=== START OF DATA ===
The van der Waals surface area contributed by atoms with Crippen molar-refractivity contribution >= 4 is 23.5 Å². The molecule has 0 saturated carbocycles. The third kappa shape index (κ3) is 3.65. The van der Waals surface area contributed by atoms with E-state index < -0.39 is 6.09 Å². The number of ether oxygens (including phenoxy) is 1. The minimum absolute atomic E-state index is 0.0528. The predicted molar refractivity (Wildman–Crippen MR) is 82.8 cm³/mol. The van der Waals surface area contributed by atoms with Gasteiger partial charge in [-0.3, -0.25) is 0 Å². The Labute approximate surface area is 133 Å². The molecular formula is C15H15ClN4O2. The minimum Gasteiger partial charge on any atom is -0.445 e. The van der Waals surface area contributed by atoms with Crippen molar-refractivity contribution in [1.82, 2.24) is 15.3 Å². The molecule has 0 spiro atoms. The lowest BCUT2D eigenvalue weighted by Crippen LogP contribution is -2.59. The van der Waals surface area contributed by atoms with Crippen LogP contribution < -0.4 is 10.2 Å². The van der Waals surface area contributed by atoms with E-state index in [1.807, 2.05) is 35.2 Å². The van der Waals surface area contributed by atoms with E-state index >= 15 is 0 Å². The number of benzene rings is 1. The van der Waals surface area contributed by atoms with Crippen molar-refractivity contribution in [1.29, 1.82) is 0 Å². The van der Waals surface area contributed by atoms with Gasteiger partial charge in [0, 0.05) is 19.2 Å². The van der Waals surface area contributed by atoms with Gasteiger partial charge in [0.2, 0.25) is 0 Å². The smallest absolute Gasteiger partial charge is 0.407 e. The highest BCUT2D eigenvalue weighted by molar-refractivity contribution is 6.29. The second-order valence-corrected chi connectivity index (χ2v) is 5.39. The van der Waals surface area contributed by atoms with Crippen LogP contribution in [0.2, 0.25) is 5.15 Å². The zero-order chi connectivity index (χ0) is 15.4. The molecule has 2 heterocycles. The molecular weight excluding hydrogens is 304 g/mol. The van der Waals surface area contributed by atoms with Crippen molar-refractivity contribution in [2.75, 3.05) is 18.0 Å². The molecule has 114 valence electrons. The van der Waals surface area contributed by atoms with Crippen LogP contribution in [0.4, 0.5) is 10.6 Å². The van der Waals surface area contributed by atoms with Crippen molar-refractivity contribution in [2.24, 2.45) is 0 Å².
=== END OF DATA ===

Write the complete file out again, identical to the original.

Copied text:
The van der Waals surface area contributed by atoms with Crippen molar-refractivity contribution >= 4 is 23.5 Å². The molecule has 0 saturated carbocycles. The third kappa shape index (κ3) is 3.65. The van der Waals surface area contributed by atoms with E-state index < -0.39 is 6.09 Å². The number of ether oxygens (including phenoxy) is 1. The minimum absolute atomic E-state index is 0.0528. The predicted molar refractivity (Wildman–Crippen MR) is 82.8 cm³/mol. The van der Waals surface area contributed by atoms with Gasteiger partial charge in [-0.3, -0.25) is 0 Å². The Labute approximate surface area is 133 Å². The molecular formula is C15H15ClN4O2. The minimum Gasteiger partial charge on any atom is -0.445 e. The van der Waals surface area contributed by atoms with Crippen molar-refractivity contribution in [1.82, 2.24) is 15.3 Å². The molecule has 0 spiro atoms. The lowest BCUT2D eigenvalue weighted by Crippen LogP contribution is -2.59. The van der Waals surface area contributed by atoms with Crippen LogP contribution < -0.4 is 10.2 Å². The van der Waals surface area contributed by atoms with E-state index in [1.807, 2.05) is 35.2 Å². The van der Waals surface area contributed by atoms with E-state index >= 15 is 0 Å². The number of benzene rings is 1. The van der Waals surface area contributed by atoms with Crippen molar-refractivity contribution in [1.29, 1.82) is 0 Å². The van der Waals surface area contributed by atoms with Gasteiger partial charge in [0, 0.05) is 19.2 Å². The van der Waals surface area contributed by atoms with Gasteiger partial charge in [0.2, 0.25) is 0 Å². The smallest absolute Gasteiger partial charge is 0.407 e. The highest BCUT2D eigenvalue weighted by molar-refractivity contribution is 6.29. The second-order valence-corrected chi connectivity index (χ2v) is 5.39. The van der Waals surface area contributed by atoms with Crippen LogP contribution in [0.2, 0.25) is 5.15 Å². The zero-order chi connectivity index (χ0) is 15.4. The molecule has 2 heterocycles. The molecular weight excluding hydrogens is 304 g/mol. The van der Waals surface area contributed by atoms with Crippen molar-refractivity contribution in [2.75, 3.05) is 18.0 Å². The molecule has 114 valence electrons. The van der Waals surface area contributed by atoms with Crippen LogP contribution in [0.4, 0.5) is 10.6 Å². The van der Waals surface area contributed by atoms with Crippen molar-refractivity contribution in [2.24, 2.45) is 0 Å².